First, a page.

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Boehner: House Will Defend DOMA; Courts, Not Obama, Should Decide

A protest against the Defense of Marriage Act outside a Democratic National Committee fundraiser in Boston at which Vice President Biden spoke, June 2009.
Elise Amendola
A protest against the Defense of Marriage Act outside a Democratic National Committee fundraiser in Boston at which Vice President Biden spoke, June 2009.

In an expected move, Speaker Boehner said Friday the House would defend the Defense of Marriage Act.

The move comes in the wake of the Obama administration's decision to refrain from defending the law because of its legal assessment that the law is unconstitutional.

Under DOMA, enacted in 1996, states aren't legally required to recognize same-sex marriages that might be legal in other states or jurisdictions. Thus, it provided an an exception to the U.S. Constitution's "full faith and credit" clause.

In a statement, Boehner implied that President Obama had overstepped his constitutional authority by deciding to have his Justice Department no longer defend the law in court.

Boehner said:

"I will convene a meeting of the Bipartisan Legal Advisory Group for the purpose of initiating action by the House to defend this law of the United States, which was enacted by a bipartisan vote in Congress and signed by President Bill Clinton. It is regrettable that the Obama Administration has opened this divisive issue at a time when Americans want their leaders to focus on jobs and the challenges facing our economy. The constitutionality of this law should be determined by the courts — not by the president unilaterally — and this action by the House will ensure the matter is addressed in a manner consistent with our Constitution."

NOTE: The Bipartisan Legal Advisory Group is a five-member panel consisting of the Speaker of the House, Majority Leader, Majority Whip, Minority Leader, and Minority Whip. Under House rules, the advisory group has the authority to instruct the non-partisan office of the House General Counsel to take legal action on behalf of the House of Representatives.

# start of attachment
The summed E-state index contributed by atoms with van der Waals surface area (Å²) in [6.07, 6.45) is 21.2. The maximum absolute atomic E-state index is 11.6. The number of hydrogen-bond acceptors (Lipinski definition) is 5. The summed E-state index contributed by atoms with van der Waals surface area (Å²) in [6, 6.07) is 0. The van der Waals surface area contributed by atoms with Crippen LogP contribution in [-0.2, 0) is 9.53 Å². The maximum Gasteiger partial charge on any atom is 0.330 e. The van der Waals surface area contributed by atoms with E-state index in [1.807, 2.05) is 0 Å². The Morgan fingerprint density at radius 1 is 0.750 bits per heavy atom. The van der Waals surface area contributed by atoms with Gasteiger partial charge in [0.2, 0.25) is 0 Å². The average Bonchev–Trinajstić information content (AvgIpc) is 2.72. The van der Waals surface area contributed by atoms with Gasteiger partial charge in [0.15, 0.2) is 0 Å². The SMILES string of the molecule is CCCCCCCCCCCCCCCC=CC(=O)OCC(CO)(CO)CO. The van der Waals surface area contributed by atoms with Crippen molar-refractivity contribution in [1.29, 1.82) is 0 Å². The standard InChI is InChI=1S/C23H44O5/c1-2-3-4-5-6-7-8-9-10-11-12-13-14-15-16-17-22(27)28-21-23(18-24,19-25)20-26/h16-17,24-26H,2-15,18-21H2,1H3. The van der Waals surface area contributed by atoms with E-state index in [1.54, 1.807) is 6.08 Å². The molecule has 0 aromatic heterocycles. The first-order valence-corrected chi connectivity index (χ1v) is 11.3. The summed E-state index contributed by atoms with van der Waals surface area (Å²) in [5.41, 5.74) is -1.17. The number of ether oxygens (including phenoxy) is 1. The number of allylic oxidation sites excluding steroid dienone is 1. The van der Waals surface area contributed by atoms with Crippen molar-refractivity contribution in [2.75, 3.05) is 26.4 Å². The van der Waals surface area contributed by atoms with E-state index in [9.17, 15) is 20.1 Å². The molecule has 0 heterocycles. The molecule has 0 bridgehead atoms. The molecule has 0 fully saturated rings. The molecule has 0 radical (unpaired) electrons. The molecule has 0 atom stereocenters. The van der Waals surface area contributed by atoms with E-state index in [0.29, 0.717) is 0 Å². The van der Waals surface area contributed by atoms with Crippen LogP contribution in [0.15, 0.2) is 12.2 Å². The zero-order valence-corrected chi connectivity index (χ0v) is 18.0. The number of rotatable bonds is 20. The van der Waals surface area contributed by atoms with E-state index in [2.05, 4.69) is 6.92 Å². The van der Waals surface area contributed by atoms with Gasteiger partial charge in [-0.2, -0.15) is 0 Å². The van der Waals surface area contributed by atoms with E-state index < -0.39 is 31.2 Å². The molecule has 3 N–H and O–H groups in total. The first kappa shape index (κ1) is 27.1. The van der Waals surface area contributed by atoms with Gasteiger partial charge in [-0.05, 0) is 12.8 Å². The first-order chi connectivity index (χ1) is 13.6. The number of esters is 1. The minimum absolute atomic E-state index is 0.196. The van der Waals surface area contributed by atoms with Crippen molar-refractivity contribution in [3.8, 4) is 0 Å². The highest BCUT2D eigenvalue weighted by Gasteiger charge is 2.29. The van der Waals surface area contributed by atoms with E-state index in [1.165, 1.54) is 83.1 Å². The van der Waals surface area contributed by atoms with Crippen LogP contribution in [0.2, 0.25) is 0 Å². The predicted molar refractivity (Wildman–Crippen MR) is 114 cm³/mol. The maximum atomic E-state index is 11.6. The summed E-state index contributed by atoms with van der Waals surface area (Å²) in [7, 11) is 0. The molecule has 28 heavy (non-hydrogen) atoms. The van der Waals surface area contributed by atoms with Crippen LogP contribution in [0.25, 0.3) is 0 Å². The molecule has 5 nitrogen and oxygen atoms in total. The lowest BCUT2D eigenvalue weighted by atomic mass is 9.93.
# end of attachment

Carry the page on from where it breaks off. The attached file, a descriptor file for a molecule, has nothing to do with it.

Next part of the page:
Boehner's statement was likely to win approval from Tea Party activists who have made adherence to their interpretation of the Constitution paramount. It was also likely to win the approbation of social conservatives who have criticized Obama's decision.

That meeting of the bipartisan group could be interesting. House Minority Leader Rep. Nancy Pelosi (D-CA) is a staunch and voluble opponent of DOMA.

Rep. Steny Hoyer (D-MD), the minority whip, voted for DOMA in 1996. But he was one of the congressional leaders who pushed the hardest to repeal Don't Ask, Don't Tell and also received the support of many House progressives when he ran for the leadership position.

In a statement released earlier this week, Human Rights Campaign urged Boehner not to pursue defending "discriminatory DOMA," and has launched a "Don't defend, instead repeal" lobbying effort.

HRC, then nation's largest gay right organization, also questioned whether GOP leaders would schedule what it characterized as a "legally unnecessary" House vote on the move to "score cheap political points while taking their eye off the ball on the economy."

The conservative Family Research Council has been urging GOP congressional leaders to defend DOMA in court. Anti-gay marriage organizations like FRC, citing a desire to create a legal trail that would make it difficult for any court to find that there is an "emerging consensus" in favor of same-sex marriage as the issue makes its way to the Supreme Court.

Boehner's charge that Obama failed by addressing a social issue when voters really want policymakers to focus on jobs was thrown back at him by the HRC.

From the HRC news release:

"The decision to mount an all-out defense of DOMA is particularly hypocritical given the Speaker's contention that the President was distracted from focusing on the economy by DOMA," said (HRC President Joe Solmonese.)

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Frank James joined NPR News in April 2009 to launch the blog, "The Two-Way," with co-blogger Mark Memmott.
Liz Halloran joined NPR in December 2008 as Washington correspondent for Digital News, taking her print journalism career into the online news world.